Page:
0

This question already has an answer here:

  1. Is she not a girl?
  2. Isn't she a girl?

  3. Am I not here?

  4. Am not I here?

Are tey all correct or right structured?

marked as duplicate by Laurel, RubioRic, Davo, JMB, Hellion Feb 24 at 18:04

This question has been asked before and already has an answer. If those answers do not fully address your question, please ask a new question.

2

Regarding 4, it's worth noting that "am not" contracts, just like "is not" contracts to "isn't", but it (rather illogically) contracts to "aren't", just like "are not". A few dialects have the separate contraction "amn't", but it's not widespread across dialects. So 4 should be "aren't I here?.

With that aside, all of them are valid and grammatical. I'm not sure how often anyone would have cause to use "aren't I here", though.

The contracted versions of expressions like these can be the most natural of options. Sometime they aren't. There's a difference in emphasis and nuance between the options as well, though the details depend on dialect.

Is she not a girl?

This can be an archaic-seeming way of reminding people that someone is a girl, much like "if you prick me, do I not bleed?". It might be used to assert that she had some fundamental or stereotypical characteristic of girlhood.

Isn't she a girl?

This would be used to express surprise that she wasn't a girl, or to indicate that you had the impression that she was a girl, or to express surprise that a girl has been named. Like a sexist person hearing that someone achieved something and, feeling that a girl couldn't have achieved it, saying incredulously, "isn't she a girl?"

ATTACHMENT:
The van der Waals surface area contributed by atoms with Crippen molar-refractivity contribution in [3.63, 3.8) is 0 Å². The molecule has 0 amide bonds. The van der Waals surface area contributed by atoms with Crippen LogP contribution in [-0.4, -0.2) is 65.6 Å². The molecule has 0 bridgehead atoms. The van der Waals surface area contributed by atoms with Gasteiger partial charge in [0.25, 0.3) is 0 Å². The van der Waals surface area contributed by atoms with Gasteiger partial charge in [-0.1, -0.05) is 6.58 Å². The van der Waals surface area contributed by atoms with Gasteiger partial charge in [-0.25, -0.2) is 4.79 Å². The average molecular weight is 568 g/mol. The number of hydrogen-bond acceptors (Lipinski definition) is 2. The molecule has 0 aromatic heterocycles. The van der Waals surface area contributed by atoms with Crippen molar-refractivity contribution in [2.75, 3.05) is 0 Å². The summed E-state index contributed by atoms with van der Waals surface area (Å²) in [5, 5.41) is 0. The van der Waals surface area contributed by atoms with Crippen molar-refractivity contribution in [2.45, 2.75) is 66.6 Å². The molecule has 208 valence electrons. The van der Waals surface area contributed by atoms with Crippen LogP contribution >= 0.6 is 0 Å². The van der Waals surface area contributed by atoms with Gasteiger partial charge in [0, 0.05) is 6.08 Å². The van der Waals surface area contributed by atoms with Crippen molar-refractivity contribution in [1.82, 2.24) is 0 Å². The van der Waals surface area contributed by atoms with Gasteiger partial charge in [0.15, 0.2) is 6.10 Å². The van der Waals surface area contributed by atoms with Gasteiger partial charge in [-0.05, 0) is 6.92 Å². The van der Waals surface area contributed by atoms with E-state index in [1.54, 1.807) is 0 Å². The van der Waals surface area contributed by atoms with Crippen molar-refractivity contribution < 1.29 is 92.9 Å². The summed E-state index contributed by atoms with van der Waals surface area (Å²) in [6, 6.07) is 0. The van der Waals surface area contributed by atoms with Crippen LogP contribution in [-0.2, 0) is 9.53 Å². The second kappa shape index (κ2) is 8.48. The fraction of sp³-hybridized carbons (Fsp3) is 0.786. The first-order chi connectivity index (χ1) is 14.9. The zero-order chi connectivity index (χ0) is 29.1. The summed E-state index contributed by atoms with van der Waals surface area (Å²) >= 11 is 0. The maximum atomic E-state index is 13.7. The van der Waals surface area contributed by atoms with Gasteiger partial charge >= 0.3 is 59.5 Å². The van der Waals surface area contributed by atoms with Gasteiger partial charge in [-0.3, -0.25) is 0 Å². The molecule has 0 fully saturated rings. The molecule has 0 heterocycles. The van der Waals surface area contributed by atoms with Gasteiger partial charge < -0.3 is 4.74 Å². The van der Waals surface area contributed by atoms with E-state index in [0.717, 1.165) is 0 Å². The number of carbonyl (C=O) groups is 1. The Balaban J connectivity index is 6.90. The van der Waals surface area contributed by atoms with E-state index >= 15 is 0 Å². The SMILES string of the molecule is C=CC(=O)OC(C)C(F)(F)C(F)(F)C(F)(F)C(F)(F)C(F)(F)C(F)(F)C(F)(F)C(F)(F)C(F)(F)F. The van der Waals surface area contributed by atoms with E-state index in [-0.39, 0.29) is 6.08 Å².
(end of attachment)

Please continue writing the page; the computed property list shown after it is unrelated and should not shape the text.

Am I not here?

Well, this one makes perfect sense, but is harder to find an explanation for. The most likely sounds like someone reminding people that they are present, for instance if they were being talked about as if they weren't there.

  • 1. Am I not here? 2. Aren't I here. Is there any difference in meaning? Thank you. – Mohammad Abul Hasem Feb 21 at 22:10
  • I would say it's the same pattern as the other two. The first is to point out that you are in fact here, or to point to some implication of the fact you are here. The second is to express surprise in some way. – SamBC Feb 21 at 22:43
  • Can we say: "I aren't here"? – dan Feb 22 at 0:30
  • Everyone would know what you meant, but no native speaker would ever say that. You can just say the affirmative as a question to get a similar effect: "I'm not here?" – SamBC Feb 22 at 1:19
  • I would think that (4) becomes correct if your dialect allows to contract "am not". Am I right? – Carsten S Feb 22 at 15:04

This site is temporarily in read only mode and not accepting new answers.

Not the answer you're looking for? Browse other questions tagged .